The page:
How To Talk To Children About The Insurrection, Other Difficult Issues In strange and historic times, how can teachers talk to students about events like the attack on the U.S. Capitol? How do you talk about events that even adults have trouble finding words for?
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How To Talk To Children About The Insurrection, Other Difficult Issues

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How To Talk To Children About The Insurrection, Other Difficult Issues

How To Talk To Children About The Insurrection, Other Difficult Issues

How To Talk To Children About The Insurrection, Other Difficult Issues

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  • <iframe src="https://www.npr.org/player/embed/957141115/957141116" width="100%" height="290" frameborder="0" scrolling="no" title="NPR embedded audio player">
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In strange and historic times, how can teachers talk to students about events like the attack on the U.S. Capitol? How do you talk about events that even adults have trouble finding words for?

TONYA MOSLEY, HOST:

These are strange and historic times - a pandemic that's killed more than 380,000 people across our country, an insurrection at the U.S. Capitol, a second presidential impeachment and troops in Washington, D.C., to defend an inauguration of a new president. Times like these can be hard to explain to children.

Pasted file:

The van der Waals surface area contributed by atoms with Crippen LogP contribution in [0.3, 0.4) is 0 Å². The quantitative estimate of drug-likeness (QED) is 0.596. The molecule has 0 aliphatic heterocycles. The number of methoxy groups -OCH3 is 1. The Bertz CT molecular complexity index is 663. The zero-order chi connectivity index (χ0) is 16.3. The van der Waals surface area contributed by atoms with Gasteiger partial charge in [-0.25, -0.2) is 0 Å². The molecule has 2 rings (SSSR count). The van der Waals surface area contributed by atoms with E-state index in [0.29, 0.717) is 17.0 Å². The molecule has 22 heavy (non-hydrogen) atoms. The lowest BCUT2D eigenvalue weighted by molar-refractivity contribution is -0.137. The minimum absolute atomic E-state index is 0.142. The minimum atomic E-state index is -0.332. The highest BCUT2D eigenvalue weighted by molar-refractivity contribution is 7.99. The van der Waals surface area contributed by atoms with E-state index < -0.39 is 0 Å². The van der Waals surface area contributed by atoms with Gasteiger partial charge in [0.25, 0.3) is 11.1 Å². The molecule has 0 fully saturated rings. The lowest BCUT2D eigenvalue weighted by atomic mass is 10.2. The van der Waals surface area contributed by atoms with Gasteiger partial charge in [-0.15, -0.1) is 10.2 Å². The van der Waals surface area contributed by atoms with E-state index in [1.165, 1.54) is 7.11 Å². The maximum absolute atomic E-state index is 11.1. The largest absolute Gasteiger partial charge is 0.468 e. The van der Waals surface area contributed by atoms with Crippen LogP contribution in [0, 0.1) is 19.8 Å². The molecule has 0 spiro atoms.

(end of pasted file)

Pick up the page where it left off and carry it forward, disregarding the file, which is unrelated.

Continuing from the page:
ELIZABETH TAKACS: They had questions. They had a lot of emotions. There was a lot of anger.

RACHEL MARTIN, HOST:

This is Elizabeth Takacs. She's a teacher at E.L. Haynes Middle School here in Washington, D.C. And for her and other teachers, the question was, how do you talk to students about events that even adults are having trouble finding words for?

TAKACS: I think we all could feel the weight of the responsibility of how we were going to sort of guide our students through these moments that were, in a way, still unfolding.

MOSLEY: And other teachers had questions, too. That's where Scholastic, the children's publishing and media company, jumped in.

LAUREN TARSHIS: Our mission is to be able to help kids understand the world. So we just really want to be able to illuminate all of this for them so that they can participate in discussions.

MARTIN: Lauren Tarshis is editor-in-chief of Scholastic Classroom Magazines. She says that on the day rioters stormed the U.S. Capitol, requests from educators poured in.

TARSHIS: We started hearing from teachers all over the country, and they knew that this was something extremely frightening and disruptive. And they knew that they were going to have to be prepared to answer questions the next day.

MOSLEY: Tarshis and her team went to work to make certain teachers had what they needed to talk to their kids the following morning.

MARTIN: Thinking not just about what to say, but how to say it...

TARSHIS: We worked with a psychologist because we knew that teachers also really wanted to be prepared to help students deal with the emotional aspects of watching such a troubling event unfold.

MARTIN: Takacs says these conversations can't be avoided. In fact, she insists that they are what teaching is all about.

(SOUNDBITE OF MAN MOUNTAIN'S "TO BE MADE AS NEW")

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